The Catastrophic Harm Precautionary Principle

31 Pages Posted: 2 Dec 2014

See all articles by Cass R. Sunstein

Cass R. Sunstein

Harvard Law School; Harvard University - Harvard Kennedy School (HKS)

Date Written: 2007

Abstract

When catastrophic outcomes are possible, it makes sense to take precautions against the worst-case scenarios — the Catastrophic Harm Precautionary Principle. This principle is based on three foundations: an emphasis on people’s occasional failure to appreciate the expected value of truly catastrophic losses; a recognition that political actors may engage in unjustifiable delay when the costs of precautions would be incurred immediately and when the benefits would not be enjoyed until the distant future; and an understanding of the distinction between risk and uncertainty. The normative arguments are illustrated throughout with reference to the problem of climate change; other applications include avian flu, genetic modification of food, protection of endangered species, and terrorism.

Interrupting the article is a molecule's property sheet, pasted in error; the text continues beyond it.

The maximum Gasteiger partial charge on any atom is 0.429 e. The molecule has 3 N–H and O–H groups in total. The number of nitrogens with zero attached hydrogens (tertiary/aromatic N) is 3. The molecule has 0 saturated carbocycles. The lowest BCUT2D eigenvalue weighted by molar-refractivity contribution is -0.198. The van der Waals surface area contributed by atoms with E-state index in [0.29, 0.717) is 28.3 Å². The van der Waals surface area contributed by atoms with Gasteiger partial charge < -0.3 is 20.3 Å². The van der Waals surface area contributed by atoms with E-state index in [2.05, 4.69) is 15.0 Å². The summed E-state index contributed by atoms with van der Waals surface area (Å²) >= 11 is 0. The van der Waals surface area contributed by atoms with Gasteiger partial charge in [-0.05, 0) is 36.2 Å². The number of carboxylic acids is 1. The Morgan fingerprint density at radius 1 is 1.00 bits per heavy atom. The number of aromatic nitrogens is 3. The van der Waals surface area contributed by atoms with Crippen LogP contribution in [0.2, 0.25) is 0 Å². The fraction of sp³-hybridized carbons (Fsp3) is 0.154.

Keywords: precautionary principle, catastrophe, availability heuristic

Suggested Citation

Sunstein, Cass R., The Catastrophic Harm Precautionary Principle (2007). Available at SSRN: https://ssrn.com/abstract=2532598 or http://dx.doi.org/10.2139/ssrn.2532598

Cass R. Sunstein (Contact Author)

Harvard Law School ( email )

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Cambridge, MA 02138
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617-496-2291 (Phone)

Harvard University - Harvard Kennedy School (HKS) ( email )

79 John F. Kennedy Street
Cambridge, MA 02138
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